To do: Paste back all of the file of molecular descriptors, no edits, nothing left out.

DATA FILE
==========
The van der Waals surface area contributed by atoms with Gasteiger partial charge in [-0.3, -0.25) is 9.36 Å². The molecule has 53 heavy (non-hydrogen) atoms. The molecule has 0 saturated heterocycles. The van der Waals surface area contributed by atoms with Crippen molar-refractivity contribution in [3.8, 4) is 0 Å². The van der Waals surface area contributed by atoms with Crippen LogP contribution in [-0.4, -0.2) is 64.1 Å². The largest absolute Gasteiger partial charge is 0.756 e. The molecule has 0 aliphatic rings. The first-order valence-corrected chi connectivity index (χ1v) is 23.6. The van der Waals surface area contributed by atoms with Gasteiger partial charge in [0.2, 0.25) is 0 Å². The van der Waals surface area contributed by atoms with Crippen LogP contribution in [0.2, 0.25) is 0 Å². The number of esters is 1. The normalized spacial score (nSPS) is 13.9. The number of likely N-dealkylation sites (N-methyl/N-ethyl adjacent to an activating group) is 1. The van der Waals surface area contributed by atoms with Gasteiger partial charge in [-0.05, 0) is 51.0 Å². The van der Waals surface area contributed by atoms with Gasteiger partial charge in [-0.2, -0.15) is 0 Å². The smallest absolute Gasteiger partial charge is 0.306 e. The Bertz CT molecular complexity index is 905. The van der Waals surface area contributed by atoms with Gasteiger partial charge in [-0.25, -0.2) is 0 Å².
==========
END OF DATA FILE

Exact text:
The van der Waals surface area contributed by atoms with Gasteiger partial charge in [-0.3, -0.25) is 9.36 Å². The molecule has 53 heavy (non-hydrogen) atoms. The molecule has 0 saturated heterocycles. The van der Waals surface area contributed by atoms with Crippen molar-refractivity contribution in [3.8, 4) is 0 Å². The van der Waals surface area contributed by atoms with Crippen LogP contribution in [-0.4, -0.2) is 64.1 Å². The largest absolute Gasteiger partial charge is 0.756 e. The molecule has 0 aliphatic rings. The first-order valence-corrected chi connectivity index (χ1v) is 23.6. The van der Waals surface area contributed by atoms with Gasteiger partial charge in [0.2, 0.25) is 0 Å². The van der Waals surface area contributed by atoms with Crippen LogP contribution in [0.2, 0.25) is 0 Å². The number of esters is 1. The normalized spacial score (nSPS) is 13.9. The number of likely N-dealkylation sites (N-methyl/N-ethyl adjacent to an activating group) is 1. The van der Waals surface area contributed by atoms with Gasteiger partial charge in [-0.05, 0) is 51.0 Å². The van der Waals surface area contributed by atoms with Gasteiger partial charge in [-0.2, -0.15) is 0 Å². The smallest absolute Gasteiger partial charge is 0.306 e. The Bertz CT molecular complexity index is 905. The van der Waals surface area contributed by atoms with Gasteiger partial charge in [-0.25, -0.2) is 0 Å².